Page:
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Zumba Fitness Core is $30 for the rest of the month. Now to find the energy and motivation.


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Killer Is Dead was written by Suda; those who are a fan of his work would find this game very familiar in style. In the action-packed game, you're a cyborg that wields a sword. The title is priced at $30 until the end of the month.


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From the creators of Mortal Kombat comes Injustice: Gods Among Us. This stunning brawler will cost you $40 in this month's sale.


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NBA 2K14 is just about the only basketball simulator. In addition to the RPG elements during an optional campaign, this sports franchise's gameplay and textures are top notch--and the game is only $40 until next Tuesday. This sale is now over.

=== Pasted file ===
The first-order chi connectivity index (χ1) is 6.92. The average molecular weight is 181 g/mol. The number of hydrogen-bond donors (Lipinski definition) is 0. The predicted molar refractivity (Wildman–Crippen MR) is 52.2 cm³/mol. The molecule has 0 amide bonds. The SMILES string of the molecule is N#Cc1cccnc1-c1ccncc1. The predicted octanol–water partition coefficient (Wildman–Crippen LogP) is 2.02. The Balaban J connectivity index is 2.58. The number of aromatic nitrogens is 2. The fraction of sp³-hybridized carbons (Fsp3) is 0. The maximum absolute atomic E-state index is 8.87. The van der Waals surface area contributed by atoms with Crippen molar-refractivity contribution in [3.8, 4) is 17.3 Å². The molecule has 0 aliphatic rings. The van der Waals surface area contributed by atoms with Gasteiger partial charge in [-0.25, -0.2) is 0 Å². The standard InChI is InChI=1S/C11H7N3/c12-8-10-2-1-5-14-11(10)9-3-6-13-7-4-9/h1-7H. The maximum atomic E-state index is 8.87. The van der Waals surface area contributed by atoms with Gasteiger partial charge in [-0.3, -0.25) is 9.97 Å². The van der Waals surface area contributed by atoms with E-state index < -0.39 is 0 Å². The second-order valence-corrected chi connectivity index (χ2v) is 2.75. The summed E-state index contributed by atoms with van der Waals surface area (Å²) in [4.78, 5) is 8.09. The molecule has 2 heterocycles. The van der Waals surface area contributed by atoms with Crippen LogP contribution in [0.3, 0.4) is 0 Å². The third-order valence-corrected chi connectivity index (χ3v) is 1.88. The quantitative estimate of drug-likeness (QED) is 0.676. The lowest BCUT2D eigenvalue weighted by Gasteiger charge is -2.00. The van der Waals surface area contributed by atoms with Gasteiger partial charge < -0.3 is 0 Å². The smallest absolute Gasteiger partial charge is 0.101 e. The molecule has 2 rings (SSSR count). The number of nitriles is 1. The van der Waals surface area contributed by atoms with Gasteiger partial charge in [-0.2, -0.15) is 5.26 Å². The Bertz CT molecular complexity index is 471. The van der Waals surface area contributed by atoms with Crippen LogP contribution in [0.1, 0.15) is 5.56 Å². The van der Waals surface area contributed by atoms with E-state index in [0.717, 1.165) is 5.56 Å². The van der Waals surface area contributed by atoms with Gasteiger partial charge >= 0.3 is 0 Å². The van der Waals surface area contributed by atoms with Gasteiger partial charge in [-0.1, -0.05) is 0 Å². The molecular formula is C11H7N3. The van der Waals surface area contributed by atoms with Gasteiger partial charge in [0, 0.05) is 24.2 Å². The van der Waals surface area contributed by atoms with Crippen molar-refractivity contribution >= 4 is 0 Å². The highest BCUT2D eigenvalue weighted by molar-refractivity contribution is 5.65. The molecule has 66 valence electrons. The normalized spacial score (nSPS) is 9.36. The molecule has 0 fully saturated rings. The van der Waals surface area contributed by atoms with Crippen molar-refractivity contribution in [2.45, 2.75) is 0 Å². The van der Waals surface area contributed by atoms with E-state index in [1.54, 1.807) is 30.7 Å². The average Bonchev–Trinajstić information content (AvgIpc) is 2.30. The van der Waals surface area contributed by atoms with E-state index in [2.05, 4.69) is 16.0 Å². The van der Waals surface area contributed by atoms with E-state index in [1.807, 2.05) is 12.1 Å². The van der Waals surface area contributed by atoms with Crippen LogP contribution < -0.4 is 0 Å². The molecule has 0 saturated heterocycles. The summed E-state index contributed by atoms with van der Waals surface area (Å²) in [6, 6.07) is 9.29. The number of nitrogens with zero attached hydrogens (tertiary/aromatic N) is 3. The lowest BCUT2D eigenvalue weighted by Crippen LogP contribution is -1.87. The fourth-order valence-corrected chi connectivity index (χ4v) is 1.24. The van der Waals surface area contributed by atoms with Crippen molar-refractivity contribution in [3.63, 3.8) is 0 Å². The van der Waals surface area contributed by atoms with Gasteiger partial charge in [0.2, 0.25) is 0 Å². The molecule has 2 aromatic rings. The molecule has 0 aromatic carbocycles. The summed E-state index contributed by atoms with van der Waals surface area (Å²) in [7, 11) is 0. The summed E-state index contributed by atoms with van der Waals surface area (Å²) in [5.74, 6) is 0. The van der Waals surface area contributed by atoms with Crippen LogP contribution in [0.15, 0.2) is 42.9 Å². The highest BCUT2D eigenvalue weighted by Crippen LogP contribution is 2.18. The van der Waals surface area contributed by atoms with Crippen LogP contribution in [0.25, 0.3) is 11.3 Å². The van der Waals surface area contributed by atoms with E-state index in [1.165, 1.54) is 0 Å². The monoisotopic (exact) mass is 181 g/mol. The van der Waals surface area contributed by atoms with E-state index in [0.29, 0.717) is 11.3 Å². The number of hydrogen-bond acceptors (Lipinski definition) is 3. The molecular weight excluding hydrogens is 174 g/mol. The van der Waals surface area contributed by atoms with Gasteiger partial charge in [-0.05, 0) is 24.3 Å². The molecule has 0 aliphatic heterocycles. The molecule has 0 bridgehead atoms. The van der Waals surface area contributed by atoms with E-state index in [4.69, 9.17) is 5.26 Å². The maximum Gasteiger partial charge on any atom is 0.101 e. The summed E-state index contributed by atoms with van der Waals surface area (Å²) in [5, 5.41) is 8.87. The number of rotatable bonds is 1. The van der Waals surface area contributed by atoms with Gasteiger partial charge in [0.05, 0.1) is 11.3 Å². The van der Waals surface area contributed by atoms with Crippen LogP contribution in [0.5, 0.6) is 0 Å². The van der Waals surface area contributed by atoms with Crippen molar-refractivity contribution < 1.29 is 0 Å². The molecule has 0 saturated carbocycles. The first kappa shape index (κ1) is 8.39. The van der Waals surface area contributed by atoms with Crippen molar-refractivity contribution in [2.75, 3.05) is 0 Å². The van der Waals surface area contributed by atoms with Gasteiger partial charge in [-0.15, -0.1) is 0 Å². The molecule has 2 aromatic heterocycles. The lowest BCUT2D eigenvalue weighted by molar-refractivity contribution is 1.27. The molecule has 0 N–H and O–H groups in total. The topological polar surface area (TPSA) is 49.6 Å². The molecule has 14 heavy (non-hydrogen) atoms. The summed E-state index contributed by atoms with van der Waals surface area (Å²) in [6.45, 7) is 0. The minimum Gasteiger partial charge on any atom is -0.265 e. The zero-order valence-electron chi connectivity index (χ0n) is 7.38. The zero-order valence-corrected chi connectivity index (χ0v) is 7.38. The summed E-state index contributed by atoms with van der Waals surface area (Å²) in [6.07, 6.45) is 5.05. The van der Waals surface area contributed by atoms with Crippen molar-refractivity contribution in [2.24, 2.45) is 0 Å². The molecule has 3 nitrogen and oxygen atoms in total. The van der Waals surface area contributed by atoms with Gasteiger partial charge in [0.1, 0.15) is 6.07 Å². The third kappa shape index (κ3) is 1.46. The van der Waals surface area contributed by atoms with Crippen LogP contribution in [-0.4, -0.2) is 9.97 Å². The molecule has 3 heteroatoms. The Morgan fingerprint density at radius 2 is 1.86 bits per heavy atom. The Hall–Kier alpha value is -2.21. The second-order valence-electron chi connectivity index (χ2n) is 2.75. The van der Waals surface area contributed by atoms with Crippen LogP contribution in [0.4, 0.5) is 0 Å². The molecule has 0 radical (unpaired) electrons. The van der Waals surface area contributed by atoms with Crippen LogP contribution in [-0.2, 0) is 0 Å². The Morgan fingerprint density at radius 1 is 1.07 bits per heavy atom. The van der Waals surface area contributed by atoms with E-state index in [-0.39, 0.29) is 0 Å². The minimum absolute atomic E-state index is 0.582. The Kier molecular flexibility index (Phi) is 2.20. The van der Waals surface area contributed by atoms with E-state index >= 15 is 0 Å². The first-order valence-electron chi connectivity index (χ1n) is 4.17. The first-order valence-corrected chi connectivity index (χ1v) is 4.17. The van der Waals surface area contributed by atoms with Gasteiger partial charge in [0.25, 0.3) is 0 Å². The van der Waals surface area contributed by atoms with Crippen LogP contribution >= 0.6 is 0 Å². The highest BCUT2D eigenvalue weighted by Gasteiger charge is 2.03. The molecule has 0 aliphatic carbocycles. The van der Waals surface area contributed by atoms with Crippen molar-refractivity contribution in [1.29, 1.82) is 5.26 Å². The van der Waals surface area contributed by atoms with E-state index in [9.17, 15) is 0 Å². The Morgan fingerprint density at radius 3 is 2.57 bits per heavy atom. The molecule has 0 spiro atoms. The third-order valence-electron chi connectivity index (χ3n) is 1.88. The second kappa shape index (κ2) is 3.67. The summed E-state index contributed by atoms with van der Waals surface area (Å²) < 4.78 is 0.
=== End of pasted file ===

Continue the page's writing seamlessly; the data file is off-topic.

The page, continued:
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As of Tuesday (2/11/2014), Xbox Live is having a decent sale on select games. NBA 2K14 is the deal of the week, while the rest of the games highlighted here are discounted throughout the rest of the month. Enjoy!


[UPDATE - starting on slide 9] According to Major Nelson's website there are some pretty awesome deals right through February 25th. Stay tuned for the daily updates that are supposed to take place as well.